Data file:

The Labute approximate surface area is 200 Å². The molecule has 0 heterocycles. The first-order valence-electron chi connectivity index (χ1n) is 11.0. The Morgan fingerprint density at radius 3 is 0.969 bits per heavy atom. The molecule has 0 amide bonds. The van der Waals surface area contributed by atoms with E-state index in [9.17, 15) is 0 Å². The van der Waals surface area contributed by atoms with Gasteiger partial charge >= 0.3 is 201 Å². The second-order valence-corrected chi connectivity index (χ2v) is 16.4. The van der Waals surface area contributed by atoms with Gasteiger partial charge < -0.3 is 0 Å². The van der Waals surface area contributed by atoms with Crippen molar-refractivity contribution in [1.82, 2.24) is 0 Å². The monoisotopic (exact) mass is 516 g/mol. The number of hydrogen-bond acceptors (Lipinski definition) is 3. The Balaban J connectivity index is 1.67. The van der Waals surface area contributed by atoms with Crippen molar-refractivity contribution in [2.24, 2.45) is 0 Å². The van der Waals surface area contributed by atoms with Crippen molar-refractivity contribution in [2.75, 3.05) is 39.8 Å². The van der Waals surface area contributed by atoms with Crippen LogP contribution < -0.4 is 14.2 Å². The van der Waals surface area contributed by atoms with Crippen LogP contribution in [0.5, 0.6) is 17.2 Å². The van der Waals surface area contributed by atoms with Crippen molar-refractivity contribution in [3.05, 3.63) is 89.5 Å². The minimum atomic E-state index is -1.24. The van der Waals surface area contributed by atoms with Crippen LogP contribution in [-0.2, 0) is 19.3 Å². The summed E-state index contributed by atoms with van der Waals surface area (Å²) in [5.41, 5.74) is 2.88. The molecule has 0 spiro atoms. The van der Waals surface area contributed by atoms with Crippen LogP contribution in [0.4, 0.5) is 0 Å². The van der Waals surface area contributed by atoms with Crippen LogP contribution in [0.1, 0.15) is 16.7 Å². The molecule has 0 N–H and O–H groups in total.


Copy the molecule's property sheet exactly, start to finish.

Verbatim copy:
The Labute approximate surface area is 200 Å². The molecule has 0 heterocycles. The first-order valence-electron chi connectivity index (χ1n) is 11.0. The Morgan fingerprint density at radius 3 is 0.969 bits per heavy atom. The molecule has 0 amide bonds. The van der Waals surface area contributed by atoms with E-state index in [9.17, 15) is 0 Å². The van der Waals surface area contributed by atoms with Gasteiger partial charge >= 0.3 is 201 Å². The second-order valence-corrected chi connectivity index (χ2v) is 16.4. The van der Waals surface area contributed by atoms with Gasteiger partial charge < -0.3 is 0 Å². The van der Waals surface area contributed by atoms with Crippen molar-refractivity contribution in [1.82, 2.24) is 0 Å². The monoisotopic (exact) mass is 516 g/mol. The number of hydrogen-bond acceptors (Lipinski definition) is 3. The Balaban J connectivity index is 1.67. The van der Waals surface area contributed by atoms with Crippen molar-refractivity contribution in [2.24, 2.45) is 0 Å². The van der Waals surface area contributed by atoms with Crippen molar-refractivity contribution in [2.75, 3.05) is 39.8 Å². The van der Waals surface area contributed by atoms with Crippen LogP contribution < -0.4 is 14.2 Å². The van der Waals surface area contributed by atoms with Crippen LogP contribution in [0.5, 0.6) is 17.2 Å². The van der Waals surface area contributed by atoms with Crippen molar-refractivity contribution in [3.05, 3.63) is 89.5 Å². The minimum atomic E-state index is -1.24. The van der Waals surface area contributed by atoms with Crippen LogP contribution in [-0.2, 0) is 19.3 Å². The summed E-state index contributed by atoms with van der Waals surface area (Å²) in [5.41, 5.74) is 2.88. The molecule has 0 spiro atoms. The van der Waals surface area contributed by atoms with Crippen LogP contribution in [0.4, 0.5) is 0 Å². The van der Waals surface area contributed by atoms with Crippen LogP contribution in [0.1, 0.15) is 16.7 Å². The molecule has 0 N–H and O–H groups in total.